SpaceCom 2017: The Top Three Space Trends in Modern Agriculture
Last week, we virtually visited The Space Commerce Conference and Expo (SpaceCom) 2017, the world's largest scientific-practical conference dedicated to the commercial use of data from space. This event was held on December 5th to the 7th in Houston (the USA). The conference gathered more than 110 speakers from different countries, hundreds of companies from a variety of economic sectors, and dozens of innovative products were presented. The panel for agribusiness — one of the largest consumers of information from space — was devoted to the analysis of satellite data, a new method of using satellite imagery and navigation, remote sensing data of the earth to improve the efficiency of farming and making important management decisions in time.
Participants and panel speakers, representatives of leading companies in the research, development and implementation of innovations in the agricultural sector GEOSYS (Land-o-Lakes), Cropio and The Climate Corporation (Monsanto), discussed the development and testing of algorithms. In addition, application options of satellite data for a better understanding by farmers their resources, forecasting the harvest, monitoring weather conditions, effective irrigation, and more were talked about in detail.
Within the framework of the discussion, several global trends were voiced which in the coming years would dominate in technologies for agribusiness:
- Avoid "noise data". In the process of developing solutions, select, analyze, systematize and, as a result, inform the end users about the entire array of complex data from space in the most accessible and useful form for daily practical applications and assistance in making important management decisions. Process data, create algorithms, test them, get feedback from customers, then adjust and implement.
- Space technology will completely change the rules of the game in agribusiness. Relationships between producers of seeds, fertilizers, chemicals and farmers is one of many examples. Platforms that interpret data from space and integrate them with data from other sources are already helping Monsanto, Syngenta, and Bayer to teach farmers how to properly and efficiently use products based on accurate recommendations and detailed maps of the application. In this case, the cooperation does not end with the simple act of buying and selling.
- Aggregation of data. Do not confine yourself to data from a single source. The more information you get from different sources, the more approaches you can use to interpret and apply space data. And, as a result, you get accuracy and timeliness of assessments, forecasts and decisions. Big data is big not only in volume, but also in nature. Follow the multi approach in everything: in channels of receiving data, methods of their interpretation and analysis, fields of application.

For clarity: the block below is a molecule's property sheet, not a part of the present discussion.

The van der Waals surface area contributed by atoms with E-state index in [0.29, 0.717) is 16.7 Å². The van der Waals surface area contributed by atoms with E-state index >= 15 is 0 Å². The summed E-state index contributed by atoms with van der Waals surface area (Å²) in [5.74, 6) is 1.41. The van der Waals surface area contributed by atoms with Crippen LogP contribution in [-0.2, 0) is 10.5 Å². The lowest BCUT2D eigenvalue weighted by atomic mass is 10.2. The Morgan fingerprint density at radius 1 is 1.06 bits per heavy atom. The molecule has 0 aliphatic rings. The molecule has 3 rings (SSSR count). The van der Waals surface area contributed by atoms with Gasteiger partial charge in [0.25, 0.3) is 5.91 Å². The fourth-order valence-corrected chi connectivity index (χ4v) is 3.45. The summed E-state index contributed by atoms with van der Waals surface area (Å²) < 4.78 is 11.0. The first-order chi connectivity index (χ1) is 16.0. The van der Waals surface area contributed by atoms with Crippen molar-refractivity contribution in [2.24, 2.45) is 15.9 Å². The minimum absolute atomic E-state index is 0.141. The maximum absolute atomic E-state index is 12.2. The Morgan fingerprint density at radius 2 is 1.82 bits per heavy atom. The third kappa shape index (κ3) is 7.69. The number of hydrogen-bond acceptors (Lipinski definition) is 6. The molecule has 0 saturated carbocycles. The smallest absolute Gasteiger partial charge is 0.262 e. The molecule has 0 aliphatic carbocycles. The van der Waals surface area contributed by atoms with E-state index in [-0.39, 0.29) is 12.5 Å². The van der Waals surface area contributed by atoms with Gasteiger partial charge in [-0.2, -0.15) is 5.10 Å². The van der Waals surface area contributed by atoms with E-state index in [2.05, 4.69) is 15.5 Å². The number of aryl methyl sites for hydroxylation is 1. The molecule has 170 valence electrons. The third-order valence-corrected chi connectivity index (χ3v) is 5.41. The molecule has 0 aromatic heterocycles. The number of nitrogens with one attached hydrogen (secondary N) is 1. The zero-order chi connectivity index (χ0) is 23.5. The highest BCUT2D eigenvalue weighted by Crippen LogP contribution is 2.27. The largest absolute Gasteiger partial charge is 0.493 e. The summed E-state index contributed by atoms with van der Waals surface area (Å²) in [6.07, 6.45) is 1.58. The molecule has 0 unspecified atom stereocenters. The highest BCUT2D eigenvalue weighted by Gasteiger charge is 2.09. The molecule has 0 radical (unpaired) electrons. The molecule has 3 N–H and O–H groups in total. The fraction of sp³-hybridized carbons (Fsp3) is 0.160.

Products that are developed by the following companies have a proven ability in these trends.
This year Cropio presented a multi-satellite platform capable of combining and integrating various data from different types of satellite systems — radar, weather, optical, and aerial photography data. This approach to obtaining and processing information provides reliable estimates and forecasts, the most relevant data from several sources, calibrated to one standard, and as a result, helping to make accurate and effective decisions.
Climate Corporation in the Climate FieldView solution combined data from various meteorological sensors and satellite information into a tool for agronomic monitoring of crop conditions, including tracking the nitrogen requirements of plants without the involvement of the farmer. Our team visited the company’s stand within the course of the AgroExpedition Agritechnica 2017 and learned that in Ukraine about 50 agricultural enterprises have already started using it in test mode.
The GEOSYS system, with the help of aggregation of historical images, has learned to analyze the historical features of vegetation in the fields. This, for example, helps reduce the cost of soil sampling at times, and also provides invaluable information for the acquisition of new land for processing.
The conference participants agreed that artificial intelligence and analysis of a large amount of information is the next evolutionary step in interpreting data from space for the analysis of the situation in the fields. This future is much closer than it seems. After all, the presented products are readymade practical solutions that are already being actively used by large agricultural holdings, small and medium-sized farmers in their operations.